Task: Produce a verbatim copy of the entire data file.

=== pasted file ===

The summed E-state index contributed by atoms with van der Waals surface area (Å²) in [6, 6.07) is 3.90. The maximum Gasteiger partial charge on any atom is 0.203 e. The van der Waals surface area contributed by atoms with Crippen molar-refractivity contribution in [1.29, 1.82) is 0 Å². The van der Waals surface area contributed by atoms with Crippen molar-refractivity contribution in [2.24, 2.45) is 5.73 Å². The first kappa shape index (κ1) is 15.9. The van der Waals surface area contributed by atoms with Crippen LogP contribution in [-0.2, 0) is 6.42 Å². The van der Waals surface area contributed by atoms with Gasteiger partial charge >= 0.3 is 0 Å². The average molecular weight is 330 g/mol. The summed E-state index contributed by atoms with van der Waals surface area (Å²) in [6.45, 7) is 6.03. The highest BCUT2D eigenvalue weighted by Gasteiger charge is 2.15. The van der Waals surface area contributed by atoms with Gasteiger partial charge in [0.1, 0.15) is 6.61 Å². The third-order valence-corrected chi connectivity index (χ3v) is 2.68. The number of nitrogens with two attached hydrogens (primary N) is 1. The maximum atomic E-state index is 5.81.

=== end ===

The summed E-state index contributed by atoms with van der Waals surface area (Å²) in [6, 6.07) is 3.90. The maximum Gasteiger partial charge on any atom is 0.203 e. The van der Waals surface area contributed by atoms with Crippen molar-refractivity contribution in [1.29, 1.82) is 0 Å². The van der Waals surface area contributed by atoms with Crippen molar-refractivity contribution in [2.24, 2.45) is 5.73 Å². The first kappa shape index (κ1) is 15.9. The van der Waals surface area contributed by atoms with Crippen LogP contribution in [-0.2, 0) is 6.42 Å². The van der Waals surface area contributed by atoms with Gasteiger partial charge >= 0.3 is 0 Å². The average molecular weight is 330 g/mol. The summed E-state index contributed by atoms with van der Waals surface area (Å²) in [6.45, 7) is 6.03. The highest BCUT2D eigenvalue weighted by Gasteiger charge is 2.15. The van der Waals surface area contributed by atoms with Gasteiger partial charge in [0.1, 0.15) is 6.61 Å². The third-order valence-corrected chi connectivity index (χ3v) is 2.68. The number of nitrogens with two attached hydrogens (primary N) is 1. The maximum atomic E-state index is 5.81.